Home away from home
While the World Cup finals might still be five months away, the race to sell the thirty two participating countries on the many charms of the different German regions has almost reached the finish line.
In the weeks before and after the draw in Leipzig on December 9, officials of the various national associations scoured the German countryside, looking for the ideal base. All but four teams have apparently found what they're looking for. At the time of writing, only Australia, Ivory Coast, Serbia & Montenegro and the Czech Republic have yet to confirm their chosen spots.
Quality football facilities in Germany are to be found in abundance. Grass-roots sport is relatively well-funded. It was therefore no surprise when local World Cup organisers issued a list of more than a hundred suggested venues for the federations to consider, as far back as October 2004.
Sixteen of the potential training sites identified by the organising committee were located in the former communist DDR, East Germany. Yet at this stage, only one country, Ukraine, has settled on an eastern option: Potsdam, on the outskirts of Berlin, but in fact, situated in the state of Brandenburg.
The draw played an instrumental part in Ukrainian thinking, given that two of their three group games will be staged in Leipzig and Berlin, the only two World Cup match venues in the eastern part of the country.
On another level though, is it not better to find the perfect base, irrespective of its proximity to World Cup stadia? The United States, for instance, picked the vibrant, northern Hanseatic city of Hamburg, long before they knew they had landed in Group E.
As it turns out, their games will be played in Gelsenkirchen, Kaiserslautern and Nürnberg, none of them exactly a stone's throw from Hamburg.
In keeping with their arrangements in Korea four year ago, the Americans will simply fly to each venue on the day prior to their matches.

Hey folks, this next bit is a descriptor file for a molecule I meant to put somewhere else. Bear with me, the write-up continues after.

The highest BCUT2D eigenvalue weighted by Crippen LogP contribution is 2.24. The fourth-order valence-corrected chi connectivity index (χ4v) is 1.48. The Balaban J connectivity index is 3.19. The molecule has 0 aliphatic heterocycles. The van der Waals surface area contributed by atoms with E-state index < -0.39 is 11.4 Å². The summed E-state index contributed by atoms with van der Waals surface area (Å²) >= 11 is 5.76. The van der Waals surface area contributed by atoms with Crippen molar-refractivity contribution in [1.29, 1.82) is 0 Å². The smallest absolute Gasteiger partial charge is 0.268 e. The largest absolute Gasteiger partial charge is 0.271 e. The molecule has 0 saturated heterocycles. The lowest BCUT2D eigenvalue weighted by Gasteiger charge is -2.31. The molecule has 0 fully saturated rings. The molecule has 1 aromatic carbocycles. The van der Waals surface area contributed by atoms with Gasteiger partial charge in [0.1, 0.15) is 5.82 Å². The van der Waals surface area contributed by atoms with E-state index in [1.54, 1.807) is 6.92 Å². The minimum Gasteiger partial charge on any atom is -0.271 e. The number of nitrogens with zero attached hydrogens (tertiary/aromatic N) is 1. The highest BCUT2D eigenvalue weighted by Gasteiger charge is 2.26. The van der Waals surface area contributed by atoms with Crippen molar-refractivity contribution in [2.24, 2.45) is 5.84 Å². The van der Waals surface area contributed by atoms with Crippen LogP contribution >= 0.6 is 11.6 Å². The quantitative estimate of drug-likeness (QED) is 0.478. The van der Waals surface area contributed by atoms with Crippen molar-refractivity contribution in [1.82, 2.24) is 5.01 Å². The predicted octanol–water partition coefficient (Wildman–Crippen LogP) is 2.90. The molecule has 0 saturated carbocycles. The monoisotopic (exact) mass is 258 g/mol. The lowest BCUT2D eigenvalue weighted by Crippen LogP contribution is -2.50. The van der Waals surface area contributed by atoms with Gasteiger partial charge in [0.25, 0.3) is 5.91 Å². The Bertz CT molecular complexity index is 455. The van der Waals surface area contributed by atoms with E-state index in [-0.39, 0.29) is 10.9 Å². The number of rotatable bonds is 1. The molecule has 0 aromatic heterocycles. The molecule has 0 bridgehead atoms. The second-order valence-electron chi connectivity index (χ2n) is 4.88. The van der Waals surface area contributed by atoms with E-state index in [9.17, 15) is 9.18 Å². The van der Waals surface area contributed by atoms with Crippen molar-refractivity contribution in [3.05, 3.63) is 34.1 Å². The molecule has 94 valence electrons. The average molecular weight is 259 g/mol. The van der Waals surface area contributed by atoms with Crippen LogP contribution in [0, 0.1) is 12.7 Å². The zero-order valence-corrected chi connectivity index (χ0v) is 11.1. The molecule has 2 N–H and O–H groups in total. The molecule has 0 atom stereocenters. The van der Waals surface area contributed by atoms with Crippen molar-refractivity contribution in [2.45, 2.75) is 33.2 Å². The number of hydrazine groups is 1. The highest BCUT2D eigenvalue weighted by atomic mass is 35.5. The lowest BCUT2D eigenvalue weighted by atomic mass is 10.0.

Why have other countries not followed this model, except using an East German training site as the fixed base? The irony is that the football infrastructure in the former DDR has been given a massive overhaul in recent years. One can argue that training grounds and hotels, having been completely rebuilt, are in many cases more modern than their equivalents in Western Germany.
If privacy is what's being sought, then how could a team go wrong by selecting Halle, Dresden or Rostock, away from the media throngs?
Berlin, the capital will host five games, and will serve as the permanent base for the German national team. However, these activities will take place in what used to be West Berlin.
Perhaps, it's the line of thinking (and I'm guilty on this score too) that's the real problem. Here we are more than fifteen years after reunification, talking about East and West Germany. It's surely a matter of die Grenze im Kopf (the border in one's head.)
The big winner in the base stakes appears to be the South.
Some of the true big guns have backed this option: for instance, Argentina (near Nürnberg), England (just outside Baden-Baden) and Holland (Hinterzarten.)
Another popular region is the football mad North West. Amongst temporary residents of this part of the country will be Italy (Duisburg), Spain (Kamen) and Portugal (Marienfeld.)
Meanwhile, spare a thought for tourism officials in places like Chemnitz, Plauen and Grimma, who are praying the four remaining teams, currently without a base, will cast their eyes to the east.
Last month, it appeared that the Ivorians were close to making a deal with a resort at Fleesensee near Magdeburg. It turned out to be the work of a mischief maker.
With the clock ticking, hopes continue to dwindle. Australia have their sights set on a camp in the forest region in the South West around Stuttgart.
Below is a complete list of all the confirmed team bases, and their proximity to the nearest World Cup city centre:
Angola: Celle (26 miles from Hannover)
Argentina: Herzogenaurach (16 miles from Nürnberg)
Brazil: Falkenstein - early part of group stage (14 miles from Frankfurt)
Bergisch Gladbach - later part of group stage (10 miles from Köln)
Costa Rica: Heidelberg (70 miles from Kaiserslautern)
Croatia: Bad Brückenau (75 miles from Frankfurt)
Czech Rep: unconfirmed
Ecuador: Bad Kissingen (90 miles from Frankfurt and Nürnberg)
England: Bühl (75 miles from Stuttgart and Kaiserslautern)
France: Aerzen (35 miles from Hannover)
Ghana: Würzburg (68 miles from Nürnberg)
Iran: Friedrichshafen (125 miles from Stuttgart)
Italy: Duisburg (20 miles from Gelsenkirchen)
Ivory Coast: unconfirmed
Japan: Bonn (18 miles from Köln)
Korea Rep: Bensberg (12 miles from Köln)
Mexico: Göttingen (75 miles from Hannover)
Netherlands: Hinterzarten (100 miles from Stuttgart)
Paraguay: Oberhaching (10 miles from Munich)
Portugal: Marienfeld (28 miles from Köln)
Saudi Arabia: Bad Nauheim (22 miles from Frankfurt)
Serbia & Mont: unconfirmed
Spain: Kamen (33 miles from Gelsenkirchen)
Sweden: Bremen (75 miles from Hamburg and Bremen)
Switzerland: Bad Bertrich (90 miles from Köln, Frankfurt and Kaiserslautern)
Togo: Wangen im Allgäu (106 miles from Stuttgart)
Trinidad & Tobago: Rotenburg an der Wümme (60 miles from Hamburg)
Tunisia: Schweinfurt (70 miles from Nürnberg)
Ukraine: Potsdam (22 miles from Berlin)